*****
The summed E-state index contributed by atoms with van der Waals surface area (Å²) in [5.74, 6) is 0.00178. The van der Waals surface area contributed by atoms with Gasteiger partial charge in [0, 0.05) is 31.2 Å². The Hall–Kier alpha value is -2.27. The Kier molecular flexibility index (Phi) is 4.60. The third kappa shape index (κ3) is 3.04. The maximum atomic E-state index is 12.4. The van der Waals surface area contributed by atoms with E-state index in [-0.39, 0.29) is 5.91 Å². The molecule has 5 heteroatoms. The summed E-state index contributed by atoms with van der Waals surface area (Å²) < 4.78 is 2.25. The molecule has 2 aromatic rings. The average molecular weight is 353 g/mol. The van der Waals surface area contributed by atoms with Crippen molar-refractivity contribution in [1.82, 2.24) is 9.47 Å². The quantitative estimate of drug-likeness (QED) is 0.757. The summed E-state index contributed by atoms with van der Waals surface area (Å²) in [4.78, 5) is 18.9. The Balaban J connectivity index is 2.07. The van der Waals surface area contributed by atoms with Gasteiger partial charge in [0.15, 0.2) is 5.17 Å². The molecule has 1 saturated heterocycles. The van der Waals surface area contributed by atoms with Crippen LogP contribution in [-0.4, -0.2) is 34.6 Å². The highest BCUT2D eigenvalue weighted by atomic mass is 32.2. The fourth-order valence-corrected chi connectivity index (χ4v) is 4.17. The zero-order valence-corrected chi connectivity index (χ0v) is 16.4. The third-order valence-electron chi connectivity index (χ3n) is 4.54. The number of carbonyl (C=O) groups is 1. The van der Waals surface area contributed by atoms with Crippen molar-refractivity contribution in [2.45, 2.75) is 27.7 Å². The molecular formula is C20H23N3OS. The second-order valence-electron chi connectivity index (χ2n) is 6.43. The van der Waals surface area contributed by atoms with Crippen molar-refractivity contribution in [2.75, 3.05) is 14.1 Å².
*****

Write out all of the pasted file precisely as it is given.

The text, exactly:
The summed E-state index contributed by atoms with van der Waals surface area (Å²) in [5.74, 6) is 0.00178. The van der Waals surface area contributed by atoms with Gasteiger partial charge in [0, 0.05) is 31.2 Å². The Hall–Kier alpha value is -2.27. The Kier molecular flexibility index (Phi) is 4.60. The third kappa shape index (κ3) is 3.04. The maximum atomic E-state index is 12.4. The van der Waals surface area contributed by atoms with E-state index in [-0.39, 0.29) is 5.91 Å². The molecule has 5 heteroatoms. The summed E-state index contributed by atoms with van der Waals surface area (Å²) < 4.78 is 2.25. The molecule has 2 aromatic rings. The average molecular weight is 353 g/mol. The van der Waals surface area contributed by atoms with Crippen molar-refractivity contribution in [1.82, 2.24) is 9.47 Å². The quantitative estimate of drug-likeness (QED) is 0.757. The summed E-state index contributed by atoms with van der Waals surface area (Å²) in [4.78, 5) is 18.9. The Balaban J connectivity index is 2.07. The van der Waals surface area contributed by atoms with Gasteiger partial charge in [0.15, 0.2) is 5.17 Å². The molecule has 1 saturated heterocycles. The van der Waals surface area contributed by atoms with Crippen LogP contribution in [-0.4, -0.2) is 34.6 Å². The highest BCUT2D eigenvalue weighted by atomic mass is 32.2. The fourth-order valence-corrected chi connectivity index (χ4v) is 4.17. The zero-order valence-corrected chi connectivity index (χ0v) is 16.4. The third-order valence-electron chi connectivity index (χ3n) is 4.54. The number of carbonyl (C=O) groups is 1. The van der Waals surface area contributed by atoms with Crippen molar-refractivity contribution in [2.45, 2.75) is 27.7 Å². The molecular formula is C20H23N3OS. The second-order valence-electron chi connectivity index (χ2n) is 6.43. The van der Waals surface area contributed by atoms with Crippen molar-refractivity contribution in [2.75, 3.05) is 14.1 Å².